This morning I was greeted by a wonderful message from Amazon.com -- the notice of shipment of a pre-ordered item. Soon I will have in my clutches the new book, Fluke, Or, I Know Why the Winged Whale Sings by my favorite author, Christopher Moore. My heart goes pitter-pat with anticipation.
For those of you unfamiliar with Moore (or, perhaps, with me), Chris possess wit and talent with the pen, writing some of the funniest and coolest stories I've read. Here, below, for the first time ever, I will rank his previous works as I see fit (by favorite).
- Bloodsucking Fiends: A Love Story. (1996). Let's just dispense with the rumours right now. Yes, this happens to be my favorite book of all time. Yes, I own two copies of the book, one for lending and one for safe keeping (it was one of the best birthday gifts I ever received -- a signed copy from the author to me). Yes, the first time I read it, I was driving home from the beach (i.e., literally could not put it down). Yes, I've read passages aloud to small audiences. Yes, I seek therapy. Okay, that all aside, it's a story of the girl-next-door turned vampire and a young writer-hopeful who move in together. Moore combines a new angle on the traditional vampire genre with the awkwardness of two people getting to know each other, and it works beautifully. But when it boils down to it, I am sucker for this book because the two main characters interact with wonderful chemisty. Yeah, I'm a closet romantic, so sue me.
- Island of the Sequined Love Nun. (1998). Moore followed up Fiends with what most readers consider to be his best book, and it's difficult for me to disagree. Generally, if someone wants me to recommend one of his works, this is the one I'll go to first. This novel is chock full of laugh-out-loud situations, and I think it's still his best to date. For my tastes, I'll still go with Fiends because I'm a sap and I like vampire stories, but Nun is the funniest.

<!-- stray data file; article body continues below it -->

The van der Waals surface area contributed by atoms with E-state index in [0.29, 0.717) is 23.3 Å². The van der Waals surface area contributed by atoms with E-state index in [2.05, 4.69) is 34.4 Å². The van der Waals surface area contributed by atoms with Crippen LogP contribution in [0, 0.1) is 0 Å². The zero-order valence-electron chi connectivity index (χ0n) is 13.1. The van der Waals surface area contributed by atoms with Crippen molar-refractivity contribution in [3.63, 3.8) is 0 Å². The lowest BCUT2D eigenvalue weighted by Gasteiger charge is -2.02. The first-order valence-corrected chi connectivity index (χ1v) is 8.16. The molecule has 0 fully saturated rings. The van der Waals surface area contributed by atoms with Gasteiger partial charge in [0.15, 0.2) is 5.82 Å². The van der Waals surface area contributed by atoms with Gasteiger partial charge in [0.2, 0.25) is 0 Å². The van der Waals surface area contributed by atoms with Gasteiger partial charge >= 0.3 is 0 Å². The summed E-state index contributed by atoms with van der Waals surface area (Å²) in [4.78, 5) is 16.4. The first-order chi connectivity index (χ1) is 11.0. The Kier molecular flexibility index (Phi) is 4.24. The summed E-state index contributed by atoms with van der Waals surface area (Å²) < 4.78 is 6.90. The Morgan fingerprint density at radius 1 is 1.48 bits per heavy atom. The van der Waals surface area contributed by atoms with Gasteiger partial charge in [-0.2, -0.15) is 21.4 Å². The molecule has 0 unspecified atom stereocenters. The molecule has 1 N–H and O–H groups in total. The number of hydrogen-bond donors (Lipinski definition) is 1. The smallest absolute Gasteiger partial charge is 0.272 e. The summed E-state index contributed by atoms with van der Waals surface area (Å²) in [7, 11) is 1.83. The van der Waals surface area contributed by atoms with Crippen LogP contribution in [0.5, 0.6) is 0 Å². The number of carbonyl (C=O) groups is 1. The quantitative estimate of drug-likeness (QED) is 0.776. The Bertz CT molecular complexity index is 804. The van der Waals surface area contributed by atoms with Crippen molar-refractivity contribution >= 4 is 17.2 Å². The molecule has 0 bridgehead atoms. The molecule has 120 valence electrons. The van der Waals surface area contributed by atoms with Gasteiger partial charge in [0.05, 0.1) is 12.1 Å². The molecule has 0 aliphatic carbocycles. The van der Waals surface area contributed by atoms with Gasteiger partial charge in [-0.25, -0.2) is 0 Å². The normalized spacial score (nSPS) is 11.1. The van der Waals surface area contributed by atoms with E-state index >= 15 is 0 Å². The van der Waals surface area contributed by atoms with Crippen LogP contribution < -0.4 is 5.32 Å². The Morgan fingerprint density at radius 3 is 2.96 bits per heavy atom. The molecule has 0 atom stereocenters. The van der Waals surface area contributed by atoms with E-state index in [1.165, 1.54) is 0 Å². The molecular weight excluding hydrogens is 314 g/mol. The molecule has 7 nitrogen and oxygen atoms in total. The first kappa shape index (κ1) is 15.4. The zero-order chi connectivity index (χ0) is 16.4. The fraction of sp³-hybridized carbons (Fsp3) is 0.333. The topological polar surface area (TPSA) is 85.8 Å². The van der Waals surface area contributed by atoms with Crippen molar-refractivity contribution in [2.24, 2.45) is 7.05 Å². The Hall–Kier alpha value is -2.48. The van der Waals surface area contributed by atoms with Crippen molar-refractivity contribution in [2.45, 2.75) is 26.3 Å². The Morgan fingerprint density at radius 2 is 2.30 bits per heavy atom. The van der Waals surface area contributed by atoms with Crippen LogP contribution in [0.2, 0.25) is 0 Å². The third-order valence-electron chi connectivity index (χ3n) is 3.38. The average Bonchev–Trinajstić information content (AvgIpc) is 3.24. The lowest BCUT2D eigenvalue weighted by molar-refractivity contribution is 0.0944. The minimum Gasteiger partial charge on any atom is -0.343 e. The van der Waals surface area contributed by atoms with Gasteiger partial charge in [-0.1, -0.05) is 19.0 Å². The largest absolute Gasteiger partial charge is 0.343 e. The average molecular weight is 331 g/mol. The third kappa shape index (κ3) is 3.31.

- Lamb: The Gospel According to Biff, Christ's Childhood Pal. (2002). This is one of the exceptions to a famous rule. You should judge this book by its cover, for it gives you a good idea of what to expect. Irreverency, wackiness, history explanations, outrageous adventures, and maybe, just maybe, a smidgeon of the truth. Well, probably not, but this is a great book for anyone who doesn't thwack themselves with a board while praying.
- Coyote Blue. (1995). Moore really started coming into his own with this one, laying a lot of groundwork for his best romantic book. I think I'll read it again this weekend, actually. So there.
- The Lust Lizard of Melancholy Cove. (1999). While I still have quite a few strong images from this book, and it is certainly funny, it felt to me more like he was trying to outdo the level of silliness in Love Nun, foresaking any sense of grounding. Like slapstick gone awry. But hey, it's tough to follow Love Nun with anything.
- Practical Demonkeeping. (1993). His breakout novel, it's a good introduction to his style and work, but you can tell it was his first novel. Still, Chris' least favorite of mine is better than a lot of authors' best works out there, and recommended reading if only for introduction to the demon Catch, who makes a cameo in Lamb.